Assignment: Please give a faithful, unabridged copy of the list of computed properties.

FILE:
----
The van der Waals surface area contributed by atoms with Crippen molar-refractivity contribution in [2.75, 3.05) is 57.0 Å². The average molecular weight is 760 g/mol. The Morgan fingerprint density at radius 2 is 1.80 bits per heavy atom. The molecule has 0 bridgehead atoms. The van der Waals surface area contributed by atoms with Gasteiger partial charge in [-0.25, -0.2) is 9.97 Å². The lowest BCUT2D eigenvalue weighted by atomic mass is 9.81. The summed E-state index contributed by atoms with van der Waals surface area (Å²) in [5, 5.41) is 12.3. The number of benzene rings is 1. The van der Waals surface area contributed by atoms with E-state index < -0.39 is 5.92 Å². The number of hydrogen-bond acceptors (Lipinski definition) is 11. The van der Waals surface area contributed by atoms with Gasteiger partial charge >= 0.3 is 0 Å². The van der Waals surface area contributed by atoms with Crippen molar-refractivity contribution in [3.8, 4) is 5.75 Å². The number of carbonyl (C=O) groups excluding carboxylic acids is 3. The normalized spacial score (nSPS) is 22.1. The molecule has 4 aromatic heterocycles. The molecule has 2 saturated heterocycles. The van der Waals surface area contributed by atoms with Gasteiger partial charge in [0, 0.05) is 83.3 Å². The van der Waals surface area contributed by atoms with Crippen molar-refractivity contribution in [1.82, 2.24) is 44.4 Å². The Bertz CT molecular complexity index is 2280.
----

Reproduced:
The van der Waals surface area contributed by atoms with Crippen molar-refractivity contribution in [2.75, 3.05) is 57.0 Å². The average molecular weight is 760 g/mol. The Morgan fingerprint density at radius 2 is 1.80 bits per heavy atom. The molecule has 0 bridgehead atoms. The van der Waals surface area contributed by atoms with Gasteiger partial charge in [-0.25, -0.2) is 9.97 Å². The lowest BCUT2D eigenvalue weighted by atomic mass is 9.81. The summed E-state index contributed by atoms with van der Waals surface area (Å²) in [5, 5.41) is 12.3. The number of benzene rings is 1. The van der Waals surface area contributed by atoms with E-state index < -0.39 is 5.92 Å². The number of hydrogen-bond acceptors (Lipinski definition) is 11. The van der Waals surface area contributed by atoms with Gasteiger partial charge >= 0.3 is 0 Å². The van der Waals surface area contributed by atoms with Crippen molar-refractivity contribution in [3.8, 4) is 5.75 Å². The number of carbonyl (C=O) groups excluding carboxylic acids is 3. The normalized spacial score (nSPS) is 22.1. The molecule has 4 aromatic heterocycles. The molecule has 2 saturated heterocycles. The van der Waals surface area contributed by atoms with Gasteiger partial charge in [0, 0.05) is 83.3 Å². The van der Waals surface area contributed by atoms with Crippen molar-refractivity contribution in [1.82, 2.24) is 44.4 Å². The Bertz CT molecular complexity index is 2280.